So besides the counter-productivity that comes from such division, another element is slowly rearing an ugly head:

Arrogance.

I hesitate to write this, but I rarely follow my own hesitation. At any rate, there are churches all over this country, which will remain nameless, that have the most arrogant bunch of people attending that I have ever heard of. It sickens me how they are so elitist that they poison the Gospel as far as I am concerned. The sad part for me personally is that I know several well meaning seekers who attend them religiously. I pray for them. And I mean that.

But the arrogance is not just among the younger set. It’s coming from both sides of the aisle.

And whenever arrogance is present, it is almost always accompanied by a heart unwilling to submit to authority. The result of which causes one to pull away from, or out of, the church you have been part of. So we either create a church within a church, leave to start our “own” church, or leave church altogether.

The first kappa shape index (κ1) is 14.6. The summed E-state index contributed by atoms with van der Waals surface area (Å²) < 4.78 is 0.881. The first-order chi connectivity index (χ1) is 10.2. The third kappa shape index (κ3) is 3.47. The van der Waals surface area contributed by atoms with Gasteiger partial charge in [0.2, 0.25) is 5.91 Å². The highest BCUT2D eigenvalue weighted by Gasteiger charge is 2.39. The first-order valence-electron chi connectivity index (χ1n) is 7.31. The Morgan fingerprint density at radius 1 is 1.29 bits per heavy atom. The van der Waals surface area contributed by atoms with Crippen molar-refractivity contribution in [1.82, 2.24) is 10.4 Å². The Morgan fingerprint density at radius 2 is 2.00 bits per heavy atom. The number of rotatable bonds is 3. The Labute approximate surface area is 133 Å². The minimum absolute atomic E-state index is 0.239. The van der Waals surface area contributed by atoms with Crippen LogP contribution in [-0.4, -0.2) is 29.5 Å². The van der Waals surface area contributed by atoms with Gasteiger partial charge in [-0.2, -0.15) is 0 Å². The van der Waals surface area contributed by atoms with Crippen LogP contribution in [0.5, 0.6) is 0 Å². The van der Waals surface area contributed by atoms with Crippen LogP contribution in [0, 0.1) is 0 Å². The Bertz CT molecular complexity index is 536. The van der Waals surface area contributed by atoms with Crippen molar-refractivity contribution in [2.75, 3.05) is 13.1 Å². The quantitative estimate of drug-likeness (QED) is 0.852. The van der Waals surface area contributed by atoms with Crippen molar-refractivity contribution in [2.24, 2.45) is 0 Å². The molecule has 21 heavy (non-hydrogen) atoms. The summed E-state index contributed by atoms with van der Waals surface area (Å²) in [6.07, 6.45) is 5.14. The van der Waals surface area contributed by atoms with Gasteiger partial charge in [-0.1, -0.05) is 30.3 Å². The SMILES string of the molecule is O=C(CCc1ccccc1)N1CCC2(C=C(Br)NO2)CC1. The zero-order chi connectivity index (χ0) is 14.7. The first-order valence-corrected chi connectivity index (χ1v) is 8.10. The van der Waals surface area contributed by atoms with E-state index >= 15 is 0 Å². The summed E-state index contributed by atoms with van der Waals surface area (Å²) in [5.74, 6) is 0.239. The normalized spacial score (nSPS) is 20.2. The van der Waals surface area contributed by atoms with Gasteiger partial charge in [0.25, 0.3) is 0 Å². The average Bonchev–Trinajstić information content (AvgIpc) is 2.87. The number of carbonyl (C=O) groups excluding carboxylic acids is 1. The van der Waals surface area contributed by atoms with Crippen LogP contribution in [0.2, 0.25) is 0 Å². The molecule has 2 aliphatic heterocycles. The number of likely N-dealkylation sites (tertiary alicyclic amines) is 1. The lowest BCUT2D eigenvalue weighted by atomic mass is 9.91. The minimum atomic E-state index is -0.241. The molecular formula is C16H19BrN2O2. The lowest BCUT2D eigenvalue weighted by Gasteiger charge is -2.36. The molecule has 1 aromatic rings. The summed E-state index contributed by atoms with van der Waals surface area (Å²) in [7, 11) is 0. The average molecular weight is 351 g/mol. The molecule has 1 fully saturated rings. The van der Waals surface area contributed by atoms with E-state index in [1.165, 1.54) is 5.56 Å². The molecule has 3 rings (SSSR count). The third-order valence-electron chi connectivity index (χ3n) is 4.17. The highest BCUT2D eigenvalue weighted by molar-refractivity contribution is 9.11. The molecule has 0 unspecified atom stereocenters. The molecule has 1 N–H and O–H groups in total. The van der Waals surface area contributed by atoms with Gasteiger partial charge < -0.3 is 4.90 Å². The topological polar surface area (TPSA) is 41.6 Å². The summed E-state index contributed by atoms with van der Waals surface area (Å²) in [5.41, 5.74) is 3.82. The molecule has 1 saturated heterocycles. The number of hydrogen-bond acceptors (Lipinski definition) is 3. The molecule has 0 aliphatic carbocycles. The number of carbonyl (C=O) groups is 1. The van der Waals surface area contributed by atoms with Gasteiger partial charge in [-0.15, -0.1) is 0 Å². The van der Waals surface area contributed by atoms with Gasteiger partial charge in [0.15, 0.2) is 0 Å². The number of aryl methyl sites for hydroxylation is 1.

The truth is that this spirit of arrogance festers in both competing generations. The older generation has refused to heed to the younger voices around them as contributing members of leadership. At the same time, the younger generation has put their own tastes and desires ahead of those whose wisdom and dreams paved the way to the front door of the church. The common denominator is fear, which provides the fertile ground for the broken relationships between the generations to flourish. The older folks are often afraid of change of any sort. Even if they may be in favor of a “new” idea, they fear their inability to execute it. They fear disrupting the “way things have always been” or fear what their peers may think. At the same time, the younger generation is afraid that they may be forced to conform to traditions or “dress codes” that will result in the loss of their identity. These fears become a breeding ground for division, and whenever fear is present, control tends to be the natural response.